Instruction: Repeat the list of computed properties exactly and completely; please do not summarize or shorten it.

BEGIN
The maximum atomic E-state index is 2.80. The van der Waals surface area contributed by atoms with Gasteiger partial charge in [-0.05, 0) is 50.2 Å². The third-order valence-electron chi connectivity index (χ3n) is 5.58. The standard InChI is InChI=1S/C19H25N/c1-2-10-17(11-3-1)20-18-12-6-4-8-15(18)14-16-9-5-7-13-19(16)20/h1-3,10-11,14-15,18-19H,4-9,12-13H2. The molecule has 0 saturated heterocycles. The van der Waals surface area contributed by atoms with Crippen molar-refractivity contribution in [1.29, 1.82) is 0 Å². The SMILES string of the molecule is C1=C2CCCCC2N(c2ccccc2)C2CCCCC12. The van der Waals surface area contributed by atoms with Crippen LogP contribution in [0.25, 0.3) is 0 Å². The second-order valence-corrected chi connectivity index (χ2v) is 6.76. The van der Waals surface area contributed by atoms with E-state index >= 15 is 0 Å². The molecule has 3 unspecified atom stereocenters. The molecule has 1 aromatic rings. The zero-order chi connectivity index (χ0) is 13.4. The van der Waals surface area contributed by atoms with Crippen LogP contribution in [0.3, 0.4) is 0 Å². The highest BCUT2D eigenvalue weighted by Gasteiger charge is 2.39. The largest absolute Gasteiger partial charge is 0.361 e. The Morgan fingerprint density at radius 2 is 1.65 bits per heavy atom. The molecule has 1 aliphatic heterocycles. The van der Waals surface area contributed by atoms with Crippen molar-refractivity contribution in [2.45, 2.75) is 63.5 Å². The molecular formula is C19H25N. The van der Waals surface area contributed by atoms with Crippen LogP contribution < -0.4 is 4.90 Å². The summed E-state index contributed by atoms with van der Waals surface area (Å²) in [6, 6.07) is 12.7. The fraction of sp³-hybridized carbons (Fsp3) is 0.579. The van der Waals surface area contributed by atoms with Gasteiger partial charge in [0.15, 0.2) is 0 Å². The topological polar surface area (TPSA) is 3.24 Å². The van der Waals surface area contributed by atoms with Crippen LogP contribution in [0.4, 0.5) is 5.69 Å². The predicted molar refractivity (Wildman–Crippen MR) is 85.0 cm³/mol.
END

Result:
The maximum atomic E-state index is 2.80. The van der Waals surface area contributed by atoms with Gasteiger partial charge in [-0.05, 0) is 50.2 Å². The third-order valence-electron chi connectivity index (χ3n) is 5.58. The standard InChI is InChI=1S/C19H25N/c1-2-10-17(11-3-1)20-18-12-6-4-8-15(18)14-16-9-5-7-13-19(16)20/h1-3,10-11,14-15,18-19H,4-9,12-13H2. The molecule has 0 saturated heterocycles. The van der Waals surface area contributed by atoms with Crippen molar-refractivity contribution in [1.29, 1.82) is 0 Å². The SMILES string of the molecule is C1=C2CCCCC2N(c2ccccc2)C2CCCCC12. The van der Waals surface area contributed by atoms with Crippen LogP contribution in [0.25, 0.3) is 0 Å². The second-order valence-corrected chi connectivity index (χ2v) is 6.76. The van der Waals surface area contributed by atoms with E-state index >= 15 is 0 Å². The molecule has 3 unspecified atom stereocenters. The molecule has 1 aromatic rings. The zero-order chi connectivity index (χ0) is 13.4. The van der Waals surface area contributed by atoms with Crippen LogP contribution in [0.3, 0.4) is 0 Å². The highest BCUT2D eigenvalue weighted by Gasteiger charge is 2.39. The largest absolute Gasteiger partial charge is 0.361 e. The Morgan fingerprint density at radius 2 is 1.65 bits per heavy atom. The molecule has 1 aliphatic heterocycles. The van der Waals surface area contributed by atoms with Crippen molar-refractivity contribution in [2.45, 2.75) is 63.5 Å². The molecular formula is C19H25N. The van der Waals surface area contributed by atoms with Crippen LogP contribution < -0.4 is 4.90 Å². The summed E-state index contributed by atoms with van der Waals surface area (Å²) in [6, 6.07) is 12.7. The fraction of sp³-hybridized carbons (Fsp3) is 0.579. The van der Waals surface area contributed by atoms with Gasteiger partial charge in [0.15, 0.2) is 0 Å². The topological polar surface area (TPSA) is 3.24 Å². The van der Waals surface area contributed by atoms with Crippen LogP contribution in [0.4, 0.5) is 5.69 Å². The predicted molar refractivity (Wildman–Crippen MR) is 85.0 cm³/mol.